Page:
A man met his doppelgänger on a Ryanair flight to Shannon Airport back in 2015.

Neil Thomas Douglas and his "twin stranger" Robert Stirling found themselves sitting together on the flight and couldn't believe the resemblance. The two took a selfie together and a friend of Douglas's wife posted the image to social media.

The image was uploaded by Lee Beattie, who wrote: “The guy on right is the husband of my friend. The guy on left is a STRANGER he met on a flight last night!”

Guy on right is the husband of my friend @elrottencrotch. Guy on left is a STRANGER he met on a flight last night! pic.twitter.com/kwBFOOEoMc

— Lee Beattie (@leebeattie) October 30, 2015

The two men would encounter one another again when they checked into the same hotel in Galway and yet again when they bumped into each other in a pub.

Neil said: "Later that night, I went to the pub and again, there was my twin. Total weirdness.

"We had a laugh and a pint."

@leebeattie @elrottencrotch The love affair continued post flight #BeardTwins pic.twitter.com/PDeqp73S6Q

— Ross Hunt (@RossJamesHunt) October 30, 2015

Many social media users have commented on the uncanny likeness, calling it “spooky.”

They aren't the only Irish people to find their utter resemblance in a strange way, however. In the summer of 2015, three Irish friends set themselves the challenge of finding the seven doppelgangers we apparently all have around the world. The Twin Strangers project brought about some really weird cases of those who have no blood relation looking exactly alike. 

What are the chances?

It is difficult to provide an exact statistical probability of bumping into your doppelgänger, as it depends on various factors such as population size, genetic diversity, and personal circumstances. However, we can try to estimate the chances based on a simplified approach.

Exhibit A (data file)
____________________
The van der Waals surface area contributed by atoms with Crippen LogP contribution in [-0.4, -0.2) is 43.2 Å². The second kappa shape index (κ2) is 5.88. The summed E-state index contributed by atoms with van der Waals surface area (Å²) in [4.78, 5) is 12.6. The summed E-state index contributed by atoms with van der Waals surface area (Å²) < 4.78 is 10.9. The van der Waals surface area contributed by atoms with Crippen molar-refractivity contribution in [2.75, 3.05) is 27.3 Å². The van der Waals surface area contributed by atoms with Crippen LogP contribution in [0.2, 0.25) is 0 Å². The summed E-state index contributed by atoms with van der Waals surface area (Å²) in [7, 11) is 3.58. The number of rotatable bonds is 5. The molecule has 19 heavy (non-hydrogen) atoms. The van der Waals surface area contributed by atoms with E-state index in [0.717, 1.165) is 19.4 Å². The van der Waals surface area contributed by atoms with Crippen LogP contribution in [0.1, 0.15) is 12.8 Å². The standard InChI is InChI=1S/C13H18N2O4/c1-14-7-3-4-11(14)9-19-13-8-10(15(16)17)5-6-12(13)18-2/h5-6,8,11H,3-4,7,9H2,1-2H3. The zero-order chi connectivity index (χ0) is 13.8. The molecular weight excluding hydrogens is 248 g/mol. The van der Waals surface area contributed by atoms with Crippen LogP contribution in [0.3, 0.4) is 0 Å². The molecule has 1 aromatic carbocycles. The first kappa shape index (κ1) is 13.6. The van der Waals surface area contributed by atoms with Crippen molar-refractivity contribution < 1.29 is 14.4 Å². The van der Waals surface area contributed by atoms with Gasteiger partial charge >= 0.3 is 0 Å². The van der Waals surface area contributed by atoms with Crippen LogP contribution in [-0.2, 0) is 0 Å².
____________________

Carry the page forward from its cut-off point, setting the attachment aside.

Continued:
Let's consider a hypothetical scenario where we assume a population of 7.9 billion people (as of 2021) and that each person has an equal chance of having a doppelgänger within that population.

If we assume that each person has only one doppelgänger (an extreme simplification), the chances of randomly encountering your doppelgänger would be 1 in 7.9 billion.

However, it's important to note that this estimate doesn't account for genetic variations, regional clustering of physical traits, cultural factors, or other variables that affect the likelihood of finding a doppelgänger. Moreover, the concept of a doppelgänger implies more than just physical resemblance—it involves similarities in appearance, mannerisms, and other characteristics.

In reality, the chances of encountering someone who looks remarkably similar to you might be slightly higher than the simplified estimate, especially if you consider shared ancestry, geographic proximity, or other factors that could increase the likelihood of finding a lookalike.

* Originally published in 2015. Updated in May 2023.